First Blog Post

This is my first Blog Post, which is obvious from the title. I’m getting the feel for blogging here and using this site. I have a personal blog on Tumblr where I mostly talk about my children and offer some funny insights into my parenting I haven’t used it as much as I thought I would, but perhaps blogging here will get me more in the habit.

There’s an interesting mental block that happens when I try to write online as I become very aware that what I’m saying is public. That will be an interesting challenge for me in this course as I also just created a twitter account. For now, I think I will just follow some people and organizations before deciding to jump in and tweet myself.

I think a course on technology will be a positive challenge for me as I’m not naturally drawn to technology. It’s not that I’m opposed to it per se, I just don’t often seek it out. If something arises and I feel technology would help, I’m generally able to figure it out. Although I will admit I enlist the help of my family members to help me when I’m unsure of what I am doing. For instance, my 10-year-old daughter helped me set up this site! It’s amazing how intuitively children of her generation can figure out technology. This is why I feel I need to be more adept at using these technologies. First, as a mother I want to be abreast of what my children are learning. Second, as an educator, I feel compelled to know what my students will be learning in their classrooms. As I work with preschool-aged children, it is fascinating to think of the technologies they are growing up with and wondering how this affects their learning and cognitive growth.

I know for this course we are encouraged to use digital texts, so that will be a challenge for me as well as I prefer a book and a pen in my hand. I’ll keep an open mind and try not to be too skeptical of the technology that exists and how I can use it for my students.

One thought on “First Blog Post

  1. Your writing on your tumbler is beautiful. I understand the challenges of keeping up with a site like this, and your blog is so lovely and honest that whatever writing you do there is a gift.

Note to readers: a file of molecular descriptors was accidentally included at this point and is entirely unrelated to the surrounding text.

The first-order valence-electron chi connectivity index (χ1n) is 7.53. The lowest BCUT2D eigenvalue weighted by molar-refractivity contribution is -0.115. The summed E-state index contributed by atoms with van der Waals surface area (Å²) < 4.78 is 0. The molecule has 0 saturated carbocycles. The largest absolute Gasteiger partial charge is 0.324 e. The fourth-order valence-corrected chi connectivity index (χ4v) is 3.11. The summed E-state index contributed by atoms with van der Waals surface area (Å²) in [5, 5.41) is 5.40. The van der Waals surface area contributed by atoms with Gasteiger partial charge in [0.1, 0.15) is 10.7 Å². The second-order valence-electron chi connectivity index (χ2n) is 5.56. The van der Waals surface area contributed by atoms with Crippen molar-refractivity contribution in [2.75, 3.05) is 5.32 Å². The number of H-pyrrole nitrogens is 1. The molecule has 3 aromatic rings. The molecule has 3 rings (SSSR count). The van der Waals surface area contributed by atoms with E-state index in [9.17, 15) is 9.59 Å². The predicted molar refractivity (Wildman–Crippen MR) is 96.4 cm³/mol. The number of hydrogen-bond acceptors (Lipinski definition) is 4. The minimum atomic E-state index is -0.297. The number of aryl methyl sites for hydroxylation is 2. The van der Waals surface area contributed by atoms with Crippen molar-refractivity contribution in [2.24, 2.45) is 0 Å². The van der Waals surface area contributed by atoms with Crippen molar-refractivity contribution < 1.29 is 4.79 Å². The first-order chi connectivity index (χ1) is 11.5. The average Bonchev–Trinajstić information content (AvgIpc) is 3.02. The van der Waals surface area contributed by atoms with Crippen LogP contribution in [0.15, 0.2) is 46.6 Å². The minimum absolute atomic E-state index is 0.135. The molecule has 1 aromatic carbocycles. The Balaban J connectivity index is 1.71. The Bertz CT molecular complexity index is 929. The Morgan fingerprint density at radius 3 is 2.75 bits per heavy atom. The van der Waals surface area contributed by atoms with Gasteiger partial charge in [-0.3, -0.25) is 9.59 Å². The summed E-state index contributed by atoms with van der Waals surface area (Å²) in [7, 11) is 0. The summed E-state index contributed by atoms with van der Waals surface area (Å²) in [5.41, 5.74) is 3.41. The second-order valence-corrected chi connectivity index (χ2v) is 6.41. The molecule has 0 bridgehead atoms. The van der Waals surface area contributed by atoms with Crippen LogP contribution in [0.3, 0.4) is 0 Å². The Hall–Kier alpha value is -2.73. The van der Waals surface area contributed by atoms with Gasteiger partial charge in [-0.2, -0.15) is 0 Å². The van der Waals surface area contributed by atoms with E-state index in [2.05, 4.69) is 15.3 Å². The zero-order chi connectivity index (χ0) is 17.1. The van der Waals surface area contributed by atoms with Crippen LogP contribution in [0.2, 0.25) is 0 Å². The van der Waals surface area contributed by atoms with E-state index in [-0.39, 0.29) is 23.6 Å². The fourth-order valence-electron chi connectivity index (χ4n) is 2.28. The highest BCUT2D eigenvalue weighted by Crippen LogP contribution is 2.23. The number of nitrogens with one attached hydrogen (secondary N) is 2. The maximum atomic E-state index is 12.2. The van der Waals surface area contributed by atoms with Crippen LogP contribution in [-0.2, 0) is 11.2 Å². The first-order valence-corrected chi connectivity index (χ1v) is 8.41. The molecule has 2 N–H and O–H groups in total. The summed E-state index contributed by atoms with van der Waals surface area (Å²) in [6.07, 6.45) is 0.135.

I hear you about the “public” part of writing in a space like this. At the same time, I am so clear about what it takes to establish audience in these times of so much information swirling around us, and when I was blogging more regularly and actively taking steps to build audience, my “public” was at best 100 people, some regulars, most people who wandered in now and then.

    A goal of writing in spaces like this in this course is to find a networked community just large enough to learn from and with as we think out loud together. To me, that scales things way back from “public” to “community”. and makes it a bit easier to type …

    I nudge people in this class to playfully ban the word “tech” for the first weeks. Instead, think about what is being done with devices, and which of those things are worth learning to do well and which are best done without digital devices. Flashing apps that drop rewards on the screens of small children are likely not supporting anyone’s growth. Apps that enable children to create and to represent their knowledge to others and to talk with caring adults who view videos of fascinating things with them — some of those things may be of value. So if you rewrote these last paragraphs without the word “tech”, what would you be saying?

    Looking forward to learning more with you on all of this.


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